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Sermon at Evensong on the Seventh Sunday of Easter 2019

'He who descended is the same one who ascended far above all the heavens, that he might fill all things.'

The Reverend Dr James Hawkey Canon in Residence

Sunday, 2nd June 2019 at 3.00 PM

What do you think the Church is?  Is it an association? A group? A gathering of like-minded people who find Jesus’s teaching helpful or life—changing? The Yale Biblical Scholar Paul Minear counted as many as 96 images for the Church in the New Testament. Some will be familiar – Body of Christ, New Creation, Bride of Christ – whilst others such as Fish, Loaf, Ark, may be less well known. How we imagine the Church will have an impact on many of our other conclusions about what it is to live a Christian life.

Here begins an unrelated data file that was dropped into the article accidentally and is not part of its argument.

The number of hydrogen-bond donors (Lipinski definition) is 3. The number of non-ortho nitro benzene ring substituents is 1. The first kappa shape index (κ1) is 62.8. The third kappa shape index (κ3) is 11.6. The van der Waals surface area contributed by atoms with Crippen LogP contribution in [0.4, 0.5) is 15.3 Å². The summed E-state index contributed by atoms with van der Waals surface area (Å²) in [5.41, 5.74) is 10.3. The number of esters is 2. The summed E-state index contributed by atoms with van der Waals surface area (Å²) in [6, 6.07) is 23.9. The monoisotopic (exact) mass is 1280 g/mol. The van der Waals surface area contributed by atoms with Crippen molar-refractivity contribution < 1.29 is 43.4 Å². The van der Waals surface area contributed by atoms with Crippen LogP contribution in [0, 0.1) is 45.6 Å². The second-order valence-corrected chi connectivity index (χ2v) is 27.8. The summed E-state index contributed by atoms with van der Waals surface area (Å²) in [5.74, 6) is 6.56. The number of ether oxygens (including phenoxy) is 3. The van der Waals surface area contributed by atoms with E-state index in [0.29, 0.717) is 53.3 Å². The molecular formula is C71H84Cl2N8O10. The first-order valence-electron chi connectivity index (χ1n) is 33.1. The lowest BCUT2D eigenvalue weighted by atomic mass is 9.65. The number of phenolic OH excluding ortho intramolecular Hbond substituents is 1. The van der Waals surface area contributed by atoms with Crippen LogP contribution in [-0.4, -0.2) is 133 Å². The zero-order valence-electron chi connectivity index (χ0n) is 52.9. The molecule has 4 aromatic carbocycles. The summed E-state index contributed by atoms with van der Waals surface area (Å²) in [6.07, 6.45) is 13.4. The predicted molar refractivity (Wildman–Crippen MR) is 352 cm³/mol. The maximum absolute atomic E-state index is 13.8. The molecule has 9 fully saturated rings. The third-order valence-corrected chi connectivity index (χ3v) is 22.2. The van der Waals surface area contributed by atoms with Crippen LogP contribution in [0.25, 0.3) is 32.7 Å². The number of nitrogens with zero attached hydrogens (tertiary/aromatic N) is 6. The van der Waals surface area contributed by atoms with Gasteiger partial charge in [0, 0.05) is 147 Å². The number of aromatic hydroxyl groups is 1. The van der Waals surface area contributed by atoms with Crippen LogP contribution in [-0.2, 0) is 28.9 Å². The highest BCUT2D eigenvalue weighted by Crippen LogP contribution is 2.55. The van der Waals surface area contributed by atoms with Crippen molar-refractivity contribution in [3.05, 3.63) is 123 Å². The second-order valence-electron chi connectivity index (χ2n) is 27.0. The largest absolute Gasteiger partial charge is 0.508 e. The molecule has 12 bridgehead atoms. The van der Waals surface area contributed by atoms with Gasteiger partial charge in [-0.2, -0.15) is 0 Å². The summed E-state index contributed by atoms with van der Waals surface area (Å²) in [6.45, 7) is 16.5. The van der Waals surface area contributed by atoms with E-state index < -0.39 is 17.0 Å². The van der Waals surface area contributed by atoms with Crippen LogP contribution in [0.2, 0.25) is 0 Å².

The letter to the Ephesians, from which we heard in today’s second lesson, is rich in imagery related to Christ and the Church. It offers clear evidence from within the New Testament period that the early Church understood herself to be intimately connected to the person of the ascended Christ, and dependent on the grace and power of the ascended Christ for her ministry. St Paul sketches out the shape of that ministry in a list of gifts – the marks of Christ’s body will be apostolic, prophetic, evangelistic, pastoral and teaching. The Church is nothing apart from Christ – she is not principally an organisation, far less a straightforward institution, without this fundamental relatedness to the ascended and glorified Christ who has poured gifts onto his people, allowing them – us –  to share in his ministry. St Leo the Great, who was Pope in the middle of the fifth century famously preached that “what was visible in our Saviour has passed over into his mysteries.”[1] By “mysteries”, Leo meant “sacraments”, which is to say that what we experience in the Church’s ministry is Jesus’s own passionate proclamation of the Kingdom, his healings, his naming and casting out of evil, and his association with those whom the world would rather forget.